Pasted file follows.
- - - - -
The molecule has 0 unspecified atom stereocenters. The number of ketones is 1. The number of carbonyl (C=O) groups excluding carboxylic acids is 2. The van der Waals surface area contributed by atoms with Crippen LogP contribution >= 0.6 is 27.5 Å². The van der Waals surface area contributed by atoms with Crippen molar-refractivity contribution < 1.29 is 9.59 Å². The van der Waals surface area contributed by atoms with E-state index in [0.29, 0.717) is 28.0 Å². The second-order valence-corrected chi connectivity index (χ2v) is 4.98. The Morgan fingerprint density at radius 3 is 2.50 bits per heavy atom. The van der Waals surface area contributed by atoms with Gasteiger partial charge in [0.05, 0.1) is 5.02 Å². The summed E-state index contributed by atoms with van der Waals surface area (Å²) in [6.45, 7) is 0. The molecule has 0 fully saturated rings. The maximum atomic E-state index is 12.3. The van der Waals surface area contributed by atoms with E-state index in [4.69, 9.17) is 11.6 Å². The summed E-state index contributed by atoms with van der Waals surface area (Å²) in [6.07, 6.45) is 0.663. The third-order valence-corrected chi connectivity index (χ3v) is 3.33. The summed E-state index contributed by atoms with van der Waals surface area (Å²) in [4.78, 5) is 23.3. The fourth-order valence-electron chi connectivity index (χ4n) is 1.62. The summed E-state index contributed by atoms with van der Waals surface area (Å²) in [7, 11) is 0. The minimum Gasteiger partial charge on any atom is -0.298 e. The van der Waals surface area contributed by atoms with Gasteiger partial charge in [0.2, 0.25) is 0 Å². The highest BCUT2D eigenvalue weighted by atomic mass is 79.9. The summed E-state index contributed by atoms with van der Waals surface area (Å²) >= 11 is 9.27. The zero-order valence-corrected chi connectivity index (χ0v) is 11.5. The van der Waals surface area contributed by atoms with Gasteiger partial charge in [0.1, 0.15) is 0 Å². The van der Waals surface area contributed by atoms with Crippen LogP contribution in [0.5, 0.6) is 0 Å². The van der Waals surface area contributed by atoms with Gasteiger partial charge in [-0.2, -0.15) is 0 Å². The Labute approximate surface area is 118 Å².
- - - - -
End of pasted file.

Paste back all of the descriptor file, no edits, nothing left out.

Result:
The molecule has 0 unspecified atom stereocenters. The number of ketones is 1. The number of carbonyl (C=O) groups excluding carboxylic acids is 2. The van der Waals surface area contributed by atoms with Crippen LogP contribution >= 0.6 is 27.5 Å². The van der Waals surface area contributed by atoms with Crippen molar-refractivity contribution < 1.29 is 9.59 Å². The van der Waals surface area contributed by atoms with E-state index in [0.29, 0.717) is 28.0 Å². The second-order valence-corrected chi connectivity index (χ2v) is 4.98. The Morgan fingerprint density at radius 3 is 2.50 bits per heavy atom. The van der Waals surface area contributed by atoms with Gasteiger partial charge in [0.05, 0.1) is 5.02 Å². The summed E-state index contributed by atoms with van der Waals surface area (Å²) in [6.45, 7) is 0. The molecule has 0 fully saturated rings. The maximum atomic E-state index is 12.3. The van der Waals surface area contributed by atoms with E-state index in [4.69, 9.17) is 11.6 Å². The summed E-state index contributed by atoms with van der Waals surface area (Å²) in [6.07, 6.45) is 0.663. The third-order valence-corrected chi connectivity index (χ3v) is 3.33. The summed E-state index contributed by atoms with van der Waals surface area (Å²) in [4.78, 5) is 23.3. The fourth-order valence-electron chi connectivity index (χ4n) is 1.62. The summed E-state index contributed by atoms with van der Waals surface area (Å²) in [7, 11) is 0. The minimum Gasteiger partial charge on any atom is -0.298 e. The van der Waals surface area contributed by atoms with Gasteiger partial charge in [0.2, 0.25) is 0 Å². The highest BCUT2D eigenvalue weighted by atomic mass is 79.9. The summed E-state index contributed by atoms with van der Waals surface area (Å²) >= 11 is 9.27. The zero-order valence-corrected chi connectivity index (χ0v) is 11.5. The van der Waals surface area contributed by atoms with Gasteiger partial charge in [0.1, 0.15) is 0 Å². The van der Waals surface area contributed by atoms with Crippen LogP contribution in [0.5, 0.6) is 0 Å². The van der Waals surface area contributed by atoms with Gasteiger partial charge in [-0.2, -0.15) is 0 Å². The Labute approximate surface area is 118 Å².